President Donald Trump announced Wednesday that he has ordered the Federal Emergency Management Agency to cease sending money to California to fight wildfires there.
The announcement Wednesday comes after California experienced a particularly brutal wildfire season in 2018, with hundreds of thousands of acres burned and entire communities leveled. At the time, Trump repeatedly criticized officials in California the state's management of its forest areas.
"Billions of dollars are sent to the State of California for Forest fires that, with proper Forest Management, would never happen," Trump wrote Wednesday morning. "Unless they get their act together, which is unlikely, I have ordered FEMA to send no more money. It is a disgraceful situation in lives & money!"
An initial tweet by the president misspelled the word "Forrest" twice. That tweet was deleted and the same message was tweeted again with the correct spelling of "forest."
Newly-minted governor, Gavin Newsom blasted Trump's threat, saying the president's go-to strategy for governing was "fear and division."
On Tuesday, Newsom proposed another $105 million in spending to help prevent, fight and help residents escape wildfires.
Speaker Nancy Pelosi, whose home district is in San Francisco, was also quick to condemn Trump's threat to cut off wildfire aid to Californians, writing that the president was insulting the memory of the Americans who died or lost their homes to the wildfires last year. Pelosi called on House Minority Leader Kevin McCarthy to join her in condemning the president's action.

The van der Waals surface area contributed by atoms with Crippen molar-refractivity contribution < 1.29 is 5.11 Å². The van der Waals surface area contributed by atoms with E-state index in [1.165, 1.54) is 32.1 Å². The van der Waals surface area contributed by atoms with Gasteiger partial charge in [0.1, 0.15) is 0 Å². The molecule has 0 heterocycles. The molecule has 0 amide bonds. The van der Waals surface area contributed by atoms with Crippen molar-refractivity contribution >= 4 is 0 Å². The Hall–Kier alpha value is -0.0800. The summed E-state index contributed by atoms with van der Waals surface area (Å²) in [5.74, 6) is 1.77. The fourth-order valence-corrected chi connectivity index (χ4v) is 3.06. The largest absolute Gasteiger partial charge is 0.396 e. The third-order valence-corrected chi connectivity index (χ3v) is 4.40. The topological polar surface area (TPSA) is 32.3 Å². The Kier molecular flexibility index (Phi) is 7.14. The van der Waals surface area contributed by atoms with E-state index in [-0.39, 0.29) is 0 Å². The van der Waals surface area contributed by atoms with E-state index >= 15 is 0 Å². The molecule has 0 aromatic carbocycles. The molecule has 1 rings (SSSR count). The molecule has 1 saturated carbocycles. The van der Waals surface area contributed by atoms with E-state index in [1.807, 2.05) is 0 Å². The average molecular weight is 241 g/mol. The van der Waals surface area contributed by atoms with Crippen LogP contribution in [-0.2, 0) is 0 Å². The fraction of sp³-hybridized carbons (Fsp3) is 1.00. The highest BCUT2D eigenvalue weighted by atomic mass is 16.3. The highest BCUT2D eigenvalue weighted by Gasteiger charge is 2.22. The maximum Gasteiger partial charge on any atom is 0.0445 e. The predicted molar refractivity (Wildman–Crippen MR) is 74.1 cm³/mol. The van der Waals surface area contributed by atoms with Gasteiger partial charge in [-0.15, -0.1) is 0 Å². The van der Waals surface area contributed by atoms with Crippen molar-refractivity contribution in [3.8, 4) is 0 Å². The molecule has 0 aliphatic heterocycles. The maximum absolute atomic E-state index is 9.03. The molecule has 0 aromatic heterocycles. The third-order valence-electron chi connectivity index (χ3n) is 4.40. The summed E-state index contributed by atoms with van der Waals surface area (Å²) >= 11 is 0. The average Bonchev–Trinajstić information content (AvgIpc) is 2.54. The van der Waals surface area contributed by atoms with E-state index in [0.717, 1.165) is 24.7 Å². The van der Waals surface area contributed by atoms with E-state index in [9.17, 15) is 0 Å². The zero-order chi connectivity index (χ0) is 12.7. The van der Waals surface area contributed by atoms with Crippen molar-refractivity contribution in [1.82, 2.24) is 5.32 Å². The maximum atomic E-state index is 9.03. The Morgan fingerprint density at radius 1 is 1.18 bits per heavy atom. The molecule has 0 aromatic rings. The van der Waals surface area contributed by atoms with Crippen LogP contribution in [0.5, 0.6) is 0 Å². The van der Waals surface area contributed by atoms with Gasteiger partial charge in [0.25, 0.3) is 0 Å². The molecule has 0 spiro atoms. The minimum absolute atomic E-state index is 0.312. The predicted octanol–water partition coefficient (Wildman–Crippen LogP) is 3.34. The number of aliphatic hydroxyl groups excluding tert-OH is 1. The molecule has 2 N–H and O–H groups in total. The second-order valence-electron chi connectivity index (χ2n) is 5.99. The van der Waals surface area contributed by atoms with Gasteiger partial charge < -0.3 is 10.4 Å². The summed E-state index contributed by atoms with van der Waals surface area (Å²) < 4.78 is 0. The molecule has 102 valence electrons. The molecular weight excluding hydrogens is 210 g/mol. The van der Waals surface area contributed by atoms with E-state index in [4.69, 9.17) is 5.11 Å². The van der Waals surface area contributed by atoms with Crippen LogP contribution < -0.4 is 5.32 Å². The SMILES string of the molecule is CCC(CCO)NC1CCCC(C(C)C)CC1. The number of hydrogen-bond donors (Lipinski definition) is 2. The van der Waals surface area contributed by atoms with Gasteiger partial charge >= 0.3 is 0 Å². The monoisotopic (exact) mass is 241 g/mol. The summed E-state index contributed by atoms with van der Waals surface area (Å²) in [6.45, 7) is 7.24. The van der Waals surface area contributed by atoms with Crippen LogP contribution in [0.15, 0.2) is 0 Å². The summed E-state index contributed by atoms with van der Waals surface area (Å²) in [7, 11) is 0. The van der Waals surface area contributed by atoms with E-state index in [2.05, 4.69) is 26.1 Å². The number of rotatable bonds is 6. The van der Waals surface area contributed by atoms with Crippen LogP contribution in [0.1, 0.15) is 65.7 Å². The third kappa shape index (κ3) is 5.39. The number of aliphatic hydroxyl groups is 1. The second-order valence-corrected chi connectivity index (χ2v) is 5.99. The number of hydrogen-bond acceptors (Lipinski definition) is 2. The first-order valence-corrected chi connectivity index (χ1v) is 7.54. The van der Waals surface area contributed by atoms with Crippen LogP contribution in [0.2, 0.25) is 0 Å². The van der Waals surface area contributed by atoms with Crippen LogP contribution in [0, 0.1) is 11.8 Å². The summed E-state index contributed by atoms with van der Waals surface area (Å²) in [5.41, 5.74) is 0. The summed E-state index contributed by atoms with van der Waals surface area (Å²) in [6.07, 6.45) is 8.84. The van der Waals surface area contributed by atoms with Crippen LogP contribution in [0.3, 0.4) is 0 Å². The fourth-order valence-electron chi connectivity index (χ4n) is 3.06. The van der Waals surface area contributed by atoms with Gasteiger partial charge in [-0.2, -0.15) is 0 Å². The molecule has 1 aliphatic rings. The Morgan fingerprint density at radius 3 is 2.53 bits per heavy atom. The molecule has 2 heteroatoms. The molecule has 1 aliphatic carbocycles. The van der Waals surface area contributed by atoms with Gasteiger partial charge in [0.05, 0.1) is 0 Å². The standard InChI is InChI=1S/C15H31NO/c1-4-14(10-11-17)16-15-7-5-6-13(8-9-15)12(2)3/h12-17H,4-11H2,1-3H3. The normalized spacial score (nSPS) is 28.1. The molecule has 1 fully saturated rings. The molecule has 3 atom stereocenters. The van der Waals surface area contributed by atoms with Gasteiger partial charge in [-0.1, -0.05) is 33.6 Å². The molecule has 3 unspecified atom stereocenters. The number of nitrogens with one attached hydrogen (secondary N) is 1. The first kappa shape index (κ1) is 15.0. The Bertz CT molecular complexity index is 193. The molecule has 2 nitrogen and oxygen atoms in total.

It's unclear whether Trump has already issued the order to FEMA to cut off money for California fires or is just continuing his threats to do so. On Tuesday, FEMA announced the deadline for residents applying for wildfire aid had been extended from Friday Jan. 11, to Jan. 31.
California is still recovering from one of the most brutal wildfire seasons in the state's history. In November, the Camp Fire in northern California broke out, destroying more than 14,000 homes and killing 86 people, making it the deadliest in state history. The fire has been blamed on improperly maintained power lines operated by PG&E.
Further south, the Woolsey Fire broke out on the same day. The blaze eventually jumped the south side of the 101 Freeway near Calabasas, destroying more than 1,500 structures and three deaths as it spread into Malibu.
In 2017, two fires in Mendocino County combined to burn some 1,100 homes around the Redding area. That fire became the largest in California history, after it charred more than 459,100 acres.
Trump's declaration that he will cut off wildfire aid to California comes as he takes political heat for the ongoing partial government shutdown.
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